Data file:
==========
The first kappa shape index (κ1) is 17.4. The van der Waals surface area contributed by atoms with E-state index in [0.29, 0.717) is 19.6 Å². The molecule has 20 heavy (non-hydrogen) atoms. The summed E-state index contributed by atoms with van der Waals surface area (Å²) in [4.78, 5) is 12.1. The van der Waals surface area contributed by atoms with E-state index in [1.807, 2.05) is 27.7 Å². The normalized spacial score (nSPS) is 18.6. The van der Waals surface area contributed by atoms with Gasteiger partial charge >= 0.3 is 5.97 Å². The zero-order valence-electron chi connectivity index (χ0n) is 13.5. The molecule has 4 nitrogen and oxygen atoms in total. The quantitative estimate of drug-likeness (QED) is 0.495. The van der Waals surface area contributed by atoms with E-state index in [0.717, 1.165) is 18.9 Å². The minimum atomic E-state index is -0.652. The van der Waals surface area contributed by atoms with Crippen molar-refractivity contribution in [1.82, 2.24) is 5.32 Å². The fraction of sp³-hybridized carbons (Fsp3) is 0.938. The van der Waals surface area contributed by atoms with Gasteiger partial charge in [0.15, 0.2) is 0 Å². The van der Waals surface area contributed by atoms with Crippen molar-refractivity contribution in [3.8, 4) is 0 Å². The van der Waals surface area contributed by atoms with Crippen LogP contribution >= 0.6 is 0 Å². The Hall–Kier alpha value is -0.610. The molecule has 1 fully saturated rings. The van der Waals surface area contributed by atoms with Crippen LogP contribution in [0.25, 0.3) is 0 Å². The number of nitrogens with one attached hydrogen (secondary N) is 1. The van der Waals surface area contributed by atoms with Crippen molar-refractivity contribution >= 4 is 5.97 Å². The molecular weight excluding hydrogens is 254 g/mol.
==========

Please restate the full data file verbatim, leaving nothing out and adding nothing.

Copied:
The first kappa shape index (κ1) is 17.4. The van der Waals surface area contributed by atoms with E-state index in [0.29, 0.717) is 19.6 Å². The molecule has 20 heavy (non-hydrogen) atoms. The summed E-state index contributed by atoms with van der Waals surface area (Å²) in [4.78, 5) is 12.1. The van der Waals surface area contributed by atoms with E-state index in [1.807, 2.05) is 27.7 Å². The normalized spacial score (nSPS) is 18.6. The van der Waals surface area contributed by atoms with Gasteiger partial charge >= 0.3 is 5.97 Å². The zero-order valence-electron chi connectivity index (χ0n) is 13.5. The molecule has 4 nitrogen and oxygen atoms in total. The quantitative estimate of drug-likeness (QED) is 0.495. The van der Waals surface area contributed by atoms with E-state index in [0.717, 1.165) is 18.9 Å². The minimum atomic E-state index is -0.652. The van der Waals surface area contributed by atoms with Crippen molar-refractivity contribution in [1.82, 2.24) is 5.32 Å². The fraction of sp³-hybridized carbons (Fsp3) is 0.938. The van der Waals surface area contributed by atoms with Gasteiger partial charge in [0.15, 0.2) is 0 Å². The van der Waals surface area contributed by atoms with Crippen molar-refractivity contribution in [3.8, 4) is 0 Å². The van der Waals surface area contributed by atoms with Crippen LogP contribution >= 0.6 is 0 Å². The Hall–Kier alpha value is -0.610. The molecule has 1 fully saturated rings. The van der Waals surface area contributed by atoms with Crippen LogP contribution in [0.25, 0.3) is 0 Å². The number of nitrogens with one attached hydrogen (secondary N) is 1. The van der Waals surface area contributed by atoms with Crippen molar-refractivity contribution >= 4 is 5.97 Å². The molecular weight excluding hydrogens is 254 g/mol.